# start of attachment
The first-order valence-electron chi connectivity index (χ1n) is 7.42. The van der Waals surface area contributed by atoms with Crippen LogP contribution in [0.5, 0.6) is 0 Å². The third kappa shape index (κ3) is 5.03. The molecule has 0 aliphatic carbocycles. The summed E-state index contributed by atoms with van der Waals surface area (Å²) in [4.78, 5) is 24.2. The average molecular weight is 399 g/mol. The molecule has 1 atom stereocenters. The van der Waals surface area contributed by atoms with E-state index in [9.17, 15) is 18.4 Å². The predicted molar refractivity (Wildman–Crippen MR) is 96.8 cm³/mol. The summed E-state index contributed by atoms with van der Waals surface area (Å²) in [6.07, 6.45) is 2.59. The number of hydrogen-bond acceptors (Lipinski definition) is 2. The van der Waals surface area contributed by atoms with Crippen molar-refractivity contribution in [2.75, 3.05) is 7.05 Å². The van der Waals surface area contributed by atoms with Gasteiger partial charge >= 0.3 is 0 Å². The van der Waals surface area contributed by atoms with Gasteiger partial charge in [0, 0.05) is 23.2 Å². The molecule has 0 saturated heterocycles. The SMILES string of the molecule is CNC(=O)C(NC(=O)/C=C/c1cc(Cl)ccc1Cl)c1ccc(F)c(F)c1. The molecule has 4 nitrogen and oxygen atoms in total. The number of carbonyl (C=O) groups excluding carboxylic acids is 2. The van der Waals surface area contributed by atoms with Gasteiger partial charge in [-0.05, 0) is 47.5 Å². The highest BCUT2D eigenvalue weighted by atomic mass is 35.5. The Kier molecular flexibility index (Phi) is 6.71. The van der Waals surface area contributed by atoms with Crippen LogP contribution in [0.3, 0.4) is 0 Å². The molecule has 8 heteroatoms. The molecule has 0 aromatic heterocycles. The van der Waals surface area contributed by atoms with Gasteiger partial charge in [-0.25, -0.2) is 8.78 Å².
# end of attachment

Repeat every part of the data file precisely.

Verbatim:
The first-order valence-electron chi connectivity index (χ1n) is 7.42. The van der Waals surface area contributed by atoms with Crippen LogP contribution in [0.5, 0.6) is 0 Å². The third kappa shape index (κ3) is 5.03. The molecule has 0 aliphatic carbocycles. The summed E-state index contributed by atoms with van der Waals surface area (Å²) in [4.78, 5) is 24.2. The average molecular weight is 399 g/mol. The molecule has 1 atom stereocenters. The van der Waals surface area contributed by atoms with E-state index in [9.17, 15) is 18.4 Å². The predicted molar refractivity (Wildman–Crippen MR) is 96.8 cm³/mol. The summed E-state index contributed by atoms with van der Waals surface area (Å²) in [6.07, 6.45) is 2.59. The number of hydrogen-bond acceptors (Lipinski definition) is 2. The van der Waals surface area contributed by atoms with Crippen molar-refractivity contribution in [2.75, 3.05) is 7.05 Å². The van der Waals surface area contributed by atoms with Gasteiger partial charge >= 0.3 is 0 Å². The van der Waals surface area contributed by atoms with Gasteiger partial charge in [0, 0.05) is 23.2 Å². The molecule has 0 saturated heterocycles. The SMILES string of the molecule is CNC(=O)C(NC(=O)/C=C/c1cc(Cl)ccc1Cl)c1ccc(F)c(F)c1. The molecule has 4 nitrogen and oxygen atoms in total. The number of carbonyl (C=O) groups excluding carboxylic acids is 2. The van der Waals surface area contributed by atoms with Gasteiger partial charge in [-0.05, 0) is 47.5 Å². The highest BCUT2D eigenvalue weighted by atomic mass is 35.5. The Kier molecular flexibility index (Phi) is 6.71. The van der Waals surface area contributed by atoms with Crippen LogP contribution in [0.3, 0.4) is 0 Å². The molecule has 8 heteroatoms. The molecule has 0 aromatic heterocycles. The van der Waals surface area contributed by atoms with Gasteiger partial charge in [-0.25, -0.2) is 8.78 Å².